Raising Global Kids

Raising Global Kids!

Raising Global Kids!

If you’re raising your kids in L.A. or any major U.S. city, you know that we live in a global world. Being globally intelligent is a key factor for today’s students and tomorrow’s employees. But there is a difference between being aware of and drawing near to other cultures. It’s what you do with those final inches that really matters.

Consider my life in Pasadena: I work in an Armenian neighborhood at Judson International School which represents almost 20 nationalities. I go to an Iranian hairdresser and a Vietnamese nail salon. I live in a neighborhood next to families who represent a wealth of nationalities and cultures: Belize, Egypt, Poland, France, Navajo, Jewish to name a few. My life is rich with possibilities to learn. But how do I take that step between knowing of and really knowing these people who are part of my everyday life? Equally important, how do I teach my children to do the same?

I think a simple yet profound answer to those questions is this: Model for your children how you wish them to act. Be genuinely interested in people. Ask questions. Listen with an intention of learning. I’ve often thought that every life was worthy of a book, if we just would take the time to listen. Consider the answers of some Judson students when asked about their cultural heritage. Some of the students are clearly bi-cultural:

“Having an Ethiopian background, I identify with the Ethiopian culture, but being born and living in the US, I also identify with its culture, as well as having an international view. Living in these countries has given me a certain identity that cannot be placed in one box.”
“Although there are primarily two cultures that I correspond to, I mostly identify with and am proud of my browness. I am Latino. Both my parents and siblings were born in Guatemala, and for the most part lived there before migrating to the United States. I am actually the firstborn American in my family. Culturally, I identify as being bi-cultural…. I love my “browness” and that is something that makes me, me.”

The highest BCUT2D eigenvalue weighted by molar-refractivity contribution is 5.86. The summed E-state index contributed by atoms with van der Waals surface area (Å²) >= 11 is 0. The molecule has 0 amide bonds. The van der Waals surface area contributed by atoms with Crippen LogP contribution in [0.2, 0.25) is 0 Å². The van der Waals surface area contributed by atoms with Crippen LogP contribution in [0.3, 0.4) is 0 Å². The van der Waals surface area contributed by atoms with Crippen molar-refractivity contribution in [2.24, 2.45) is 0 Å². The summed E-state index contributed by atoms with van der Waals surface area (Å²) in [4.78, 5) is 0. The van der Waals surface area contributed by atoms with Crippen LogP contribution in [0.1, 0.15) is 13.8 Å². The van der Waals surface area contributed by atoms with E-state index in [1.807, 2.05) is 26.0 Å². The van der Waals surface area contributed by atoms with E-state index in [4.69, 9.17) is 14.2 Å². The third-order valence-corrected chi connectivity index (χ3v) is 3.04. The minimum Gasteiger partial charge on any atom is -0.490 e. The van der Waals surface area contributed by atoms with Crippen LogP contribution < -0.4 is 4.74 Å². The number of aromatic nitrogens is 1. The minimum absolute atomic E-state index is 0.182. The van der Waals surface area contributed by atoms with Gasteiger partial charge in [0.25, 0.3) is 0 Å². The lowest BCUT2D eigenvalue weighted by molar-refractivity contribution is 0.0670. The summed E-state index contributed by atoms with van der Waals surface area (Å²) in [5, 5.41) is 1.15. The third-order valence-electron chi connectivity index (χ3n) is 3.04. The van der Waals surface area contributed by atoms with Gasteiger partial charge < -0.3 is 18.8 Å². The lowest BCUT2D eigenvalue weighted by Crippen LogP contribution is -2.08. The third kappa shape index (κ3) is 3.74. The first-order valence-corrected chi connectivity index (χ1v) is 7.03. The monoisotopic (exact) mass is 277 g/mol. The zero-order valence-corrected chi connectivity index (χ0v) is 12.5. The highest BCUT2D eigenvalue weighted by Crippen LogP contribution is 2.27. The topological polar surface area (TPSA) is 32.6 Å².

“I identify with two cultures: American and Indonesian. Because I grew up in Indonesia, this country feels like my home, but because I have visited America, I am an American citizen, and my parents are from America, I also identify as American.”

Other students identify with a multitude of cultures:

“My culture … consists of East Asian (due to my family background and love for Asian culture in terms of food, music, drama), American (mainly because I grew up here and studied in English my entire life) and African, because a significant amount of my life was spent studying and serving there. So it really all comes down to this: In Korea, I’m South Asian. In the States, I’m Asian American. In Kenya, I’m Jackie Chan’s sister (Chinese).”

“I identify with the American culture and also with the Dutch culture, because I am Dutch and I’ve grown up with the culture. I grew up in a church that was very male-dominated, which is what Dutch people believe [is right]. I recently joined a church that has many, many cultures. I have an African-American pastor and women are pastors as well, so that makes a difference. I like the way that my church thinks. Every morning they say that they are a “gospel centered, multi- ethnic, intergenerational church that exists to makes disciples.” That’s how it should be. God did not intend for a church to be all white, all black, all Asian, or all Indian. We are all his children.”

“The cultures that I identify most with are American, Japanese, and African American…. I was born in America, and my first language is English. I have also lived here my whole life. I also identify with Japanese culture, because ethnically I am Japanese and all my family members are too. At home, most of the time I eat Japanese food, and I will have some conversations in Japanese. Another culture that I identify with is African American culture. This is because I have always been attending some sort of “black” church…. my mom has a degree in African American studies, and my dad is an ordained minister in a black church.”

The stories these children tell are fascinating. It makes me wonder what other stories are out there to hear. It makes me want my children to hear them too.
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